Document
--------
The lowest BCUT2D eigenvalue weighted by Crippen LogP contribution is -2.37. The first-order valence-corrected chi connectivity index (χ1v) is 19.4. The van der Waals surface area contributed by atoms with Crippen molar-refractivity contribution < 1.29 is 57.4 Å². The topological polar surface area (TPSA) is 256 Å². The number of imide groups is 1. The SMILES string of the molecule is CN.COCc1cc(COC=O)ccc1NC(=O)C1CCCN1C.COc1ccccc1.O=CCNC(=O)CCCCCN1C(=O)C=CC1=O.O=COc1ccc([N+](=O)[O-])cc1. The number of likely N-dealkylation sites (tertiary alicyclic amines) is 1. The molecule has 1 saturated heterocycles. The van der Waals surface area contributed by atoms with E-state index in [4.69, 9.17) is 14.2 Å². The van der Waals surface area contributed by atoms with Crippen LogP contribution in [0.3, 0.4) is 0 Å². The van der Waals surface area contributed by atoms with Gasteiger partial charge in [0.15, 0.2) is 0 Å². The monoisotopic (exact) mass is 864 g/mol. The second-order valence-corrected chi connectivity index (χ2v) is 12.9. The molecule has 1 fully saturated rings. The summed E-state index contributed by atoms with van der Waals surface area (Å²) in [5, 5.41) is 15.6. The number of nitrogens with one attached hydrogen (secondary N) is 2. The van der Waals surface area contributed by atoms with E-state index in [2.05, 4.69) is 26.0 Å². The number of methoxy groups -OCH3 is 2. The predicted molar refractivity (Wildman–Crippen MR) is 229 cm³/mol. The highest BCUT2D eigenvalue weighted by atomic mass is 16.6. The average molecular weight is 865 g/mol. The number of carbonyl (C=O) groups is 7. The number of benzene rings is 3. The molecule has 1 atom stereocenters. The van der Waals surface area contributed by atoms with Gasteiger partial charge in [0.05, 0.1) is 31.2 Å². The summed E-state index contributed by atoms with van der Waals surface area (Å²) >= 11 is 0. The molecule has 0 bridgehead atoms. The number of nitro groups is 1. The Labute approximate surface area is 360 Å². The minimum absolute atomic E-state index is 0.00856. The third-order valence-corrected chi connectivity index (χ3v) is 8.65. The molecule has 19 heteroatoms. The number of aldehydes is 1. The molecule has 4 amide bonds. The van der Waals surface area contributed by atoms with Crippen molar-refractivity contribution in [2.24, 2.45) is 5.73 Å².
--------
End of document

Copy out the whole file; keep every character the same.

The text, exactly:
The lowest BCUT2D eigenvalue weighted by Crippen LogP contribution is -2.37. The first-order valence-corrected chi connectivity index (χ1v) is 19.4. The van der Waals surface area contributed by atoms with Crippen molar-refractivity contribution < 1.29 is 57.4 Å². The topological polar surface area (TPSA) is 256 Å². The number of imide groups is 1. The SMILES string of the molecule is CN.COCc1cc(COC=O)ccc1NC(=O)C1CCCN1C.COc1ccccc1.O=CCNC(=O)CCCCCN1C(=O)C=CC1=O.O=COc1ccc([N+](=O)[O-])cc1. The number of likely N-dealkylation sites (tertiary alicyclic amines) is 1. The molecule has 1 saturated heterocycles. The van der Waals surface area contributed by atoms with E-state index in [4.69, 9.17) is 14.2 Å². The van der Waals surface area contributed by atoms with Crippen LogP contribution in [0.3, 0.4) is 0 Å². The van der Waals surface area contributed by atoms with Gasteiger partial charge in [0.15, 0.2) is 0 Å². The monoisotopic (exact) mass is 864 g/mol. The second-order valence-corrected chi connectivity index (χ2v) is 12.9. The molecule has 1 fully saturated rings. The summed E-state index contributed by atoms with van der Waals surface area (Å²) in [5, 5.41) is 15.6. The number of nitrogens with one attached hydrogen (secondary N) is 2. The van der Waals surface area contributed by atoms with E-state index in [2.05, 4.69) is 26.0 Å². The number of methoxy groups -OCH3 is 2. The predicted molar refractivity (Wildman–Crippen MR) is 229 cm³/mol. The highest BCUT2D eigenvalue weighted by atomic mass is 16.6. The average molecular weight is 865 g/mol. The number of carbonyl (C=O) groups is 7. The number of benzene rings is 3. The molecule has 1 atom stereocenters. The van der Waals surface area contributed by atoms with Gasteiger partial charge in [0.05, 0.1) is 31.2 Å². The summed E-state index contributed by atoms with van der Waals surface area (Å²) >= 11 is 0. The molecule has 0 bridgehead atoms. The number of nitro groups is 1. The Labute approximate surface area is 360 Å². The minimum absolute atomic E-state index is 0.00856. The third-order valence-corrected chi connectivity index (χ3v) is 8.65. The molecule has 19 heteroatoms. The number of aldehydes is 1. The molecule has 4 amide bonds. The van der Waals surface area contributed by atoms with Crippen molar-refractivity contribution in [2.24, 2.45) is 5.73 Å².